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Old 25th July 2011, 03:54 PM   #6
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Sorry AndrewT, when I said 0 gain, I actually meant no amplification of the signal, so I should have said '1'. Anyway, I see your point with the summing of the two channels, so I would have to work out the actual gain I require from the MFB filter.

I also originally asked how I would connect this to my original amp, would the following work?

Click the image to open in full size.
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Old 25th July 2011, 05:58 PM   #7
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Just looking at a few schematics for parallel and bridged LM3886 amps and I notice that the input is fed into 2 or more LM3886 chips.

Could I not simply build a bridged LM3886 amp, feed left channel to + of one chip, right channel to -ve of the other chip? The output from the 2 LM3886s would then be fed through a low pass filter and to the speaker.

So in actual fact I would have a stereo amp, where one channel is normal, the other is inverted and there is only one output.

Doing this, I don't have to alter anything in my original Gainclone to compromise the quality I get from it already. I could simply split the input signal to both amps. Would this work?

Any thoughts.
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Last edited by portreathbeach; 25th July 2011 at 06:06 PM.
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Old 26th July 2011, 04:38 PM   #8
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An MFB is, as the name suggests, a band-pass filter. I don't see how that would help you.

You want a stereo high-pass filter for your 3-inchers and then you can choose from a stereo set of low-pass filters followed by a mixer or a mixer followed by a single low-pass filter for the subwoofer. Something like this. You will have to adapt the frequencies and Q-factors to your needs of course.
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Old 26th July 2011, 04:51 PM   #9
AndrewT is offline AndrewT  Scotland
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MFB is not only a bandpass.
ESP shows the application of his bandpass filter.

The MFB can be used as a high pass or as a low pass.

Have you downloaded Ti filter software? The newer versions are not as easy to use as the old versions, I found about a decade ago.
Butterworth Q = sqrt(2)
L-R Q = 0.5
Two cascaded single pole Butterworth gives a 2pole L-R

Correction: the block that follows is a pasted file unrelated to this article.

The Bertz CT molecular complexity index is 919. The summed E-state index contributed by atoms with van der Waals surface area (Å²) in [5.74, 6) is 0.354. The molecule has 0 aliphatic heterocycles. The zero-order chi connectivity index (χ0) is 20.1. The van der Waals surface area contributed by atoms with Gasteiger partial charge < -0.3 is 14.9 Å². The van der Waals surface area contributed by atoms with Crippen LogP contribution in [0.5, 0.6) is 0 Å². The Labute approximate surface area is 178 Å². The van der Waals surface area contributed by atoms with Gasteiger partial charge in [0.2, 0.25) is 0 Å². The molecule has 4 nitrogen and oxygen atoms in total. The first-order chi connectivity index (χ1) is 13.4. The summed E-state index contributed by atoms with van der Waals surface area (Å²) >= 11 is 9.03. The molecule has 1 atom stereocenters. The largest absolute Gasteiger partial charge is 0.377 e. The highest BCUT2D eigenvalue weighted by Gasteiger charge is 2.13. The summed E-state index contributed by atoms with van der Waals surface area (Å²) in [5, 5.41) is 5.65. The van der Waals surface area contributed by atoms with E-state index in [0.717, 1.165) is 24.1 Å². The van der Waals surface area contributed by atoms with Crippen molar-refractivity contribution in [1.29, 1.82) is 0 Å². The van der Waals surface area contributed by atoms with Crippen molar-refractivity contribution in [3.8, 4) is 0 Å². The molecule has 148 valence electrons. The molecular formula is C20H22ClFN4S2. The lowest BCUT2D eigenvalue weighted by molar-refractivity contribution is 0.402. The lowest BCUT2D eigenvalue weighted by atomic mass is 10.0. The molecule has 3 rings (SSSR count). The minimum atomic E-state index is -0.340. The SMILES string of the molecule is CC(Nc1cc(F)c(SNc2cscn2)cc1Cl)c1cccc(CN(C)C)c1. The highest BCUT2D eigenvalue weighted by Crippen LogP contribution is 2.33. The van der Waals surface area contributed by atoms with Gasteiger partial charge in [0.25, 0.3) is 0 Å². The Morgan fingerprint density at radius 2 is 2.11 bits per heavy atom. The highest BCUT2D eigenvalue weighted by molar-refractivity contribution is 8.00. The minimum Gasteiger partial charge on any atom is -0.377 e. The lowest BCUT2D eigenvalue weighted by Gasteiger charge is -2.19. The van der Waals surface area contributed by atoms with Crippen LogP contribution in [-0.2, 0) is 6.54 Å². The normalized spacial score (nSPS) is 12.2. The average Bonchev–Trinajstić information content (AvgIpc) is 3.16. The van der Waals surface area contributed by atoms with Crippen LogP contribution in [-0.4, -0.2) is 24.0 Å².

Two cascaded 2pole Butterworth gives a 4pole L-R.

The MFB low pass is a very convenient way to sum two (or more) channels and low pass filter with presettable gain, presettable Q and presettable Fr each varied independently. Ideal for a 0.1 low bass speaker and very easy to then adjust for variable Q and variable Fr.
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Last edited by AndrewT; 26th July 2011 at 04:54 PM.
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Old 26th July 2011, 06:50 PM   #10
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Thanks for the advice guys. I've just downloaded TI Filter suggested by AndrewT and installed it on my virtual machine on my iMac. I have to say I am even more confused now than I was when I started.

Here is what I understand...

I have a source which comprises of a left channel and a right channel (2 channels). I want to amplify the signals from these 2 channels to 2 speakers and also want to combine these channels and amplify the mono channel to feed a subwoofer. So, I need to take the signals L and R and then feed them into some kind of active filter arrangement. After the filters, I can end up with a Left channel, R channel and a mixed low frequency channel that I can feed into 3 separate amplifiers.

I have taken a look at the TI Filter software, and to be honest, I don't really understand much of it. I'll keep pursuing...


(edit) I just stumbled across this site... http://www.beis.de/Elektronik/Filter/Filter.html

Seems quite interesting and fairly easy to use. Any thoughts.
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Last edited by portreathbeach; 26th July 2011 at 07:09 PM.